After dry-cleaning, no visible debris should be littering the laminate floor. But if you kneel down and run your hand or a white cloth across the floor, you will likely pick up a thin layer of dust or dirt. Damp-mopping will get your flooring squeaky clean.
Unlike damp-mopping liquid-tolerant floorings such as vinyl flooring or tile flooring, damp-mopping laminate flooring requires an ultra-dry damp mop.
Homemade Cleaning Fluid
To save money, you can damp mop with ammonia. Add between 2 ounces and 4 ounces of ammonia to warm water, soak the mop, and then thoroughly wring out the mop. The mop must feel almost dry if you press your hand to it.
Laminate Floor Cleaner
Another damp-mop method is to use a dedicated laminate floor cleaner such as Black Diamond. Operating since 1997, Black Diamond receives consistently high ratings from users. Spray onto a microfiber mop head or directly onto the laminate floor itself, but very lightly. Laminate floor cleaners often can be used for solid hardwood and engineered wood flooring.
Wet Mopping Pads
Another popular method is to use a Swiffer WetJet with disposable mopping pad refills. One value to Swiffer is that the cleaning fluid and mop assembly are one, making this a single-step process. By pressing a button on the mop handle, you dispense Swiffer-brand cleaning fluid to the floor.
While Swiffer does not have a laminate-only cleaning fluid, its Swiffer WetJet Multi-Surface Cleaner Solution does include laminate floors. Be care with Swiffers, though, as it is still possible to deliver too much cleaning fluid on the flooring.
Tip: Close Laminate Floor Plank Gaps to Prevent Damage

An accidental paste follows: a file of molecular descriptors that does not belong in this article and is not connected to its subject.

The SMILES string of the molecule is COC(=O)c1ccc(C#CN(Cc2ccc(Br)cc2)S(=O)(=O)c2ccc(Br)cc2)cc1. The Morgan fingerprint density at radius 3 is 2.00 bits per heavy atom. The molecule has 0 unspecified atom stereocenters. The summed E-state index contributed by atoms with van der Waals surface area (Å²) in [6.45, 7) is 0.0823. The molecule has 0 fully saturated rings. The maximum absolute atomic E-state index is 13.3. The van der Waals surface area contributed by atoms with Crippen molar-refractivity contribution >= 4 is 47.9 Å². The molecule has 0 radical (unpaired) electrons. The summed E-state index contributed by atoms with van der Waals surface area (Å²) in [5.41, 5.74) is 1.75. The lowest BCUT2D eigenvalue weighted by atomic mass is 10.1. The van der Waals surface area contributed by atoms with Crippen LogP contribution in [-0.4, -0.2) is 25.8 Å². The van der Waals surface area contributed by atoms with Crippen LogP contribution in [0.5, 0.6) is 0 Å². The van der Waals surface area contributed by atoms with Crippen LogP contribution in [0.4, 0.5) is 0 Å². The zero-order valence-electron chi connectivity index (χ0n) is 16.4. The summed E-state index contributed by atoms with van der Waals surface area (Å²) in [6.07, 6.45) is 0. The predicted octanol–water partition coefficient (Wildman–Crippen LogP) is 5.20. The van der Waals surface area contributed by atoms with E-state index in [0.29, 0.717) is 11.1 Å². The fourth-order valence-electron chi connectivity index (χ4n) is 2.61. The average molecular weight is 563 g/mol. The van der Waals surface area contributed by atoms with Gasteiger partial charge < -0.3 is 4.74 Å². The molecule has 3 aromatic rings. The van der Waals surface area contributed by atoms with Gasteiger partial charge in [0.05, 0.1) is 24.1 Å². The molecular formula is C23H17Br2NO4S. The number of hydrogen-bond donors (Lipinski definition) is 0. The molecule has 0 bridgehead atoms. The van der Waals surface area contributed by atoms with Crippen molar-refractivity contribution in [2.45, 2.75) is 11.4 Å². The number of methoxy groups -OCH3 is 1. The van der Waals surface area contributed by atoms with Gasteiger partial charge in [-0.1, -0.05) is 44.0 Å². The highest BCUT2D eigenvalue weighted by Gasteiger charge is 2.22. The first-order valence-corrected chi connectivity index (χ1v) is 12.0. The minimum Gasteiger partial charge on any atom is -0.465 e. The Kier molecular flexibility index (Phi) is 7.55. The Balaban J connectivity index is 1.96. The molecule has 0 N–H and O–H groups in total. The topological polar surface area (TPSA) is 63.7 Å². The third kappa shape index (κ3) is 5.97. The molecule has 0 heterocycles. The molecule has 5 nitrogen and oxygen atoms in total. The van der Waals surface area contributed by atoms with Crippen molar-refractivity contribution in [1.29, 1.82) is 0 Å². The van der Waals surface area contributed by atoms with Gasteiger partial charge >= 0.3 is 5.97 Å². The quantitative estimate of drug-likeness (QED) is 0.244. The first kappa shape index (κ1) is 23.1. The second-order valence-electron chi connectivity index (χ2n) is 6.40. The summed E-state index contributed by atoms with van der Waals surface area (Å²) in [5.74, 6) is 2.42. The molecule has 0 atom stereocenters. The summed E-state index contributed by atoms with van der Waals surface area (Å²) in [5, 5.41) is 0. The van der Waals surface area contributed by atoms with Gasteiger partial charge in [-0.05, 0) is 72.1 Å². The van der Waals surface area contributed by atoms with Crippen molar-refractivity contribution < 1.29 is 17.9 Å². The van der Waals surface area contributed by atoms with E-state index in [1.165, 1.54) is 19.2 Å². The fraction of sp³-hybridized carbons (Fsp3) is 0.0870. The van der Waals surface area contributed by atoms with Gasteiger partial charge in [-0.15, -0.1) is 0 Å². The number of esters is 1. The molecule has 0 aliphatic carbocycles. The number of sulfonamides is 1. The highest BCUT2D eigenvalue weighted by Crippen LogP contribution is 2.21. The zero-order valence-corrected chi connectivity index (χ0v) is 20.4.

Laminate flooring's particle wood core resists water only when the planks are tightly locked, allowing no moisture to seep downward. Some laminate floors inadvertently have open seams. If your floor has developed gaps near high moisture areas, such as around the kitchen sink or dishwasher, close those gaps to avoid damage to the floor.
To permanently fix this area, run a thin bead of carpenter's glue in the gap, push the boards together, and then quickly wipe off the excess glue. Lay a strip of painter's tape over the fix until the glue has dried.
Avoid These Laminate Floor Cleaning Mistakes
No Wet Mops
Wet mops of the same saturation as you might use for a vinyl or concrete floor should be avoided at all times. Keep anything but the driest damp mop away from your floor.
No Waxes or Polishes
Never use waxes or polishes on your laminate floor. Your floor's surface treatment is already built into the wear layer.
Abrasive cleaners or anything remotely abrasive should be kept away from your laminate floor. This includes cleaners like Clorox or Bon Ami. While your laminate floor's wear layer is surprisingly good at avoiding fine scratches, abrasive cleaners will dull it down.
No Steam Cleaning
Steam cleaners are unnecessary on laminate floors and possibly even detrimental. However, if you have a problem spot that is confined to a small area that spans only one floorboard and you are judicious about dispensing moisture to the surface, you may want to try using the hand-held attachment.